The firm approach taken by Roger Evans from the startof Mayor’s Question Time today shows how easy it is to prevent shouting, heckling and catcalls at public meetings. When shouting threatened to break out later, Mr. Evans immediately halted the proceedings, and said the hecklers were on a second warning and would be thrown out at the next occurence.As far as I know, there has been no apology from Joanne McCartney at the appalling breach of the rules last Wednesday, at Peoples’ Question Time in Wood Green, when the proceedings were reduced to the level of a bar room brawl. Preventing the Mayor from being heard is taking an unfair political advantage, and is cheating. Like the Labour party over the economy, unless people admit they are in the wrong and make reparation, it is impossible to believe they will not take advantage again at the first opportunity, given half a chance.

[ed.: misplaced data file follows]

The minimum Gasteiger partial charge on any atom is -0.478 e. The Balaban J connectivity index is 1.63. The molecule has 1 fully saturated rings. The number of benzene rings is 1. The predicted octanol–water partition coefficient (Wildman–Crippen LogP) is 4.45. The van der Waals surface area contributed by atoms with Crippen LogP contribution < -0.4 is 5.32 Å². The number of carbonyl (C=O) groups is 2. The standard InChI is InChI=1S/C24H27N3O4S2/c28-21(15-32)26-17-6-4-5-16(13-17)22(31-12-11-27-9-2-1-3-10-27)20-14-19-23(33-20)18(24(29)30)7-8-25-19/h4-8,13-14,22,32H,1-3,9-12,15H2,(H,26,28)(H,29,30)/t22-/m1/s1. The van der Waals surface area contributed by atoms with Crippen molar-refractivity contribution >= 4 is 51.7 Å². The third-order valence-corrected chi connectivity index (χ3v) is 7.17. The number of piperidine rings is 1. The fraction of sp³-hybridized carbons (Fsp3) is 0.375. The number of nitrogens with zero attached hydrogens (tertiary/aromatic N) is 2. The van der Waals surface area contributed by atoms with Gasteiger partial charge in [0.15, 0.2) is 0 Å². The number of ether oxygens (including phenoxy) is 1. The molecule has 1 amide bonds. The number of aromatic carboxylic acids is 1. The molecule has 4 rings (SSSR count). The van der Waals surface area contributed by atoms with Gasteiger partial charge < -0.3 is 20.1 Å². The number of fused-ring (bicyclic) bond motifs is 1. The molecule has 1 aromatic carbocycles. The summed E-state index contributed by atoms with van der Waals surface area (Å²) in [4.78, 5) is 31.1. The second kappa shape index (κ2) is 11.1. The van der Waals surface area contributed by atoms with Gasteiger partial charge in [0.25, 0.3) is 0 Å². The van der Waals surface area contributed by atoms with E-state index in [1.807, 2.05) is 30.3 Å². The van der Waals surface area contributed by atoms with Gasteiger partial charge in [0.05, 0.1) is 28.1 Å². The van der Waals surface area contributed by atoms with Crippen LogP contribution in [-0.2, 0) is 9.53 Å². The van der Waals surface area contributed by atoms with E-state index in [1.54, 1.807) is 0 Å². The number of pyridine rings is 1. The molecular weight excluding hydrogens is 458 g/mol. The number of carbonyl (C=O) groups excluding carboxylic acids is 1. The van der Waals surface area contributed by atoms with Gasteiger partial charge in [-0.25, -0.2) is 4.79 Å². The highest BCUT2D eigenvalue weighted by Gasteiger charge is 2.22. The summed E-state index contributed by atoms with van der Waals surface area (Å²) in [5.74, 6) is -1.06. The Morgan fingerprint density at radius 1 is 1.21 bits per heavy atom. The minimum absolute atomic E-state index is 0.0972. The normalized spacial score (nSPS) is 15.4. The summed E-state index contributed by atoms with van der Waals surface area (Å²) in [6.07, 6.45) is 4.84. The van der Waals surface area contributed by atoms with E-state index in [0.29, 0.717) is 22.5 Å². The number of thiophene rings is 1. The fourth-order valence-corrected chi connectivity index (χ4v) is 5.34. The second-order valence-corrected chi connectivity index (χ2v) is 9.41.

It is also in the rules that members treat each other with respect. The behaviour of the Greens and several Labour members today was the height of rudeness. In the past, there have been examples of members briefing the press with unproven information, to smear the Mayor. When this information was proved to be false, they did not inform the press that the Mayor has been cleared. On one occasion, the smear was repeated in the press.
As long as these forms of cheating are allowed to occur unpunished, the London Assembly cannot claim to be a truly democratic body. This is a huge shame, for the members in all parties who never ever cheat, (not all Labour members do so) and for an institution that does such important work.